While the U.S Dollar gives up some ground gained on Wednesday, the day ahead will have core PCE price index figures for the markets to consider, any pickup in inflation expected to give the U.S Dollar another run later today.
Earlier in the Day:
Economic data released through the Asian session this morning included February’s building consents out of New Zealand, Japan’s February retail sales figures and February private sector credit numbers out of Australia.
For the Kiwi Dollar, building consents jumped by 5.7% in February, dwarfing January’s 0.2% rise. According to figures released by Statistics NZ, consents for apartments surged by 29.2% in the 12-months to February, with townhouses, flats and units jumping by 12%, while consents for houses fell by 1.3%. Over 12-months to February 2018 consents for new homes increased by 3.6%.
The Kiwi Dollar moved from $0.72102 to $0.72055, before moving to $0.7206, down 0.08% for the session.
For the Japanese Yen, February retail sales increased by 1.6% year-on-year, falling short of a forecasted 1.7% rise, whilst seeing an uptick from January’s 1.5%.
The uptick was attributed to a 2.3% increase in spending on food and drinks, year-on-year, improving on January’s 2% rise, with the sales of clothes recovering from January’s 0.3% fall, up 0.3% year-on-year in February.
Pinning back the headline number, car sales slid up 2.1%, with the sale of electronics up 4.6%, easing from January’s 5.2% year-on-year increase.
A tightening labour market and hopes of a bigger increase in wages next month would support consumer spending and ultimately lead to a pickup in inflation, with a stronger consumer spending environment certainly key to Japan’s future economic outlook. At present, the economy continues to rely on trade and, with the U.S on a trade war path, the need to get all cylinders firing will be needed to avoid a slowdown in the coming quarters, the recent rise in the Yen certainly not providing favourable trade terms.
The Japanese Yen moved from ¥106.876 to ¥106.774 upon release of the figures, before moving to ¥106.51 at the time of writing, up 0.32% against the Dollar for the session, partially reversing Wednesday’s 1.43% slide.
For the Aussie Dollar, private sector credit increased by 0.4% in February, month-on-month, coming in ahead of a forecasted and January 0.3% rise.
Concerns over a tightening credit environment, following some soft numbers in recent months, left the Aussie Dollar relatively unresponsive to the figures, moving from $0.76539 to $0.76542 upon release, before recovering to $0.7675 at the time of writing, up 0.17%% at the time of writing.
In the equity markets, it was a mixed bag, with the Nikkei down 0.03% ahead of the close, giving up earlier gains that had been supported by the pickup in retail sales, while the Hang Seng and CSI300 recovered from early losses, up 0.04% and 0.73% respectively at the time of writing. The ASX200 closed out the day with a 0.52% slide going into the Easter break.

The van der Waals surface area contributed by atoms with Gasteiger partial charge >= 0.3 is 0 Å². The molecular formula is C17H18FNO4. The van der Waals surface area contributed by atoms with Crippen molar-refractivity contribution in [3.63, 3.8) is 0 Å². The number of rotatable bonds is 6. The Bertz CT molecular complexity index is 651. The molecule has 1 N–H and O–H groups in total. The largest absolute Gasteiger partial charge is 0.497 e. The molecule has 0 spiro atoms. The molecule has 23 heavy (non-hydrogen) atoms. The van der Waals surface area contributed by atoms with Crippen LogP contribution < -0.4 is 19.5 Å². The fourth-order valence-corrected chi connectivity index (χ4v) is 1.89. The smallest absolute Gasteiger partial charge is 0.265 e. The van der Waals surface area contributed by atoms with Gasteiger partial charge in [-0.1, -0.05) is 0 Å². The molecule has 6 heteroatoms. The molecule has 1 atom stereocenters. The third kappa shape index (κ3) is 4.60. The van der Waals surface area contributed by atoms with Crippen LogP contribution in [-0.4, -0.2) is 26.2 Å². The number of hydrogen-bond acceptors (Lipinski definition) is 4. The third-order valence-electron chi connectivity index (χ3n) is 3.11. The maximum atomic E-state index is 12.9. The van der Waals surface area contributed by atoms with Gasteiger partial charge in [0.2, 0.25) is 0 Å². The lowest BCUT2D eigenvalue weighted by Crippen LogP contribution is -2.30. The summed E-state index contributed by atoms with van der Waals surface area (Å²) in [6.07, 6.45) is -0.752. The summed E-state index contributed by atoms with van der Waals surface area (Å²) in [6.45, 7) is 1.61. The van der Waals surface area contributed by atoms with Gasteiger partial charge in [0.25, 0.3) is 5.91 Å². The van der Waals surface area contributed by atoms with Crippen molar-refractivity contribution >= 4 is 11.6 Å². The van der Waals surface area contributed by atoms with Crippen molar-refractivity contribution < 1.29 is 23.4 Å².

The Day Ahead:
For the EUR, stats out of the Eurozone this morning are limited Germany’s March unemployment and prelim inflation figures.
Following some disappointing consumer confidence numbers out of the Eurozone on Wednesday that contributed to a 0.77% slide for the day, the markets will be looking for some positives. Germany’s unemployment figures would provide some support, if in line with or better than forecasts, while prelim inflation figures will likely have a greater impact, as chatter begins to focus on ECB interest rate policy.
At the time of writing, the EUR was up 0.20% to $1.2333, with today’s stats and sentiment towards this afternoon’s inflation figures out of the U.S and any noise from the Oval Office the key drivers through the day,
Following a quiet first half of the week, things heat up for the Pound, with economic data out of the UK this morning including finalized 4th quarter GDP, current account and business investment numbers.
After last week’s hawkish hold on monetary policy, coupled with a more optimistic outlook towards Brexit, we will expect the Pound to respond to this morning’s figures, in-line with or better than forecasted likely to be a positive for the Pound.
At the time of writing, the Pound was up 0.12% to $1.4094, pulling back from Monday’s $1.4229 March high, the slide coming off the back of a resurgent U.S Dollar and an unimpressive CBI Distributive Trades Survey for March, which came in at -8 compared with a forecasted +7 on Wednesday.
Across the Pond, key stats out of the U.S include the FED’s preferred core PCE price index together with personal spending figures for February, along with the weekly jobless claims, Chicago’s March PMI and finalized March consumer sentiment numbers.
Focus will primarily be inflation figures, the markets looking for any reason for the FED to upwardly revise its rate hike projections for the current year, though we will expect the rest of the figures to play a hand in the direction of the U.S Dollar this afternoon.
It goes without saying that sentiment to the Dollar will also be influenced by any noise from Capitol Hill through the U.S session.
At the time of writing, the Dollar Spot Index was down 0.15% to 89.921, easing back from Wednesday’s 0.77% bounce.
Across the border, the Loonie is also in action this afternoon, with January GDP and February RPMI figures scheduled for release.
Based on forecasts, the numbers are Loonie negative, though the markets will likely be forward looking, the hopes of a favourable end to NAFTA trade talks the positive, with current crude oil price levels also supporting, with the Loonie up 0.11% to C$1.2909 against the U.S Dollar.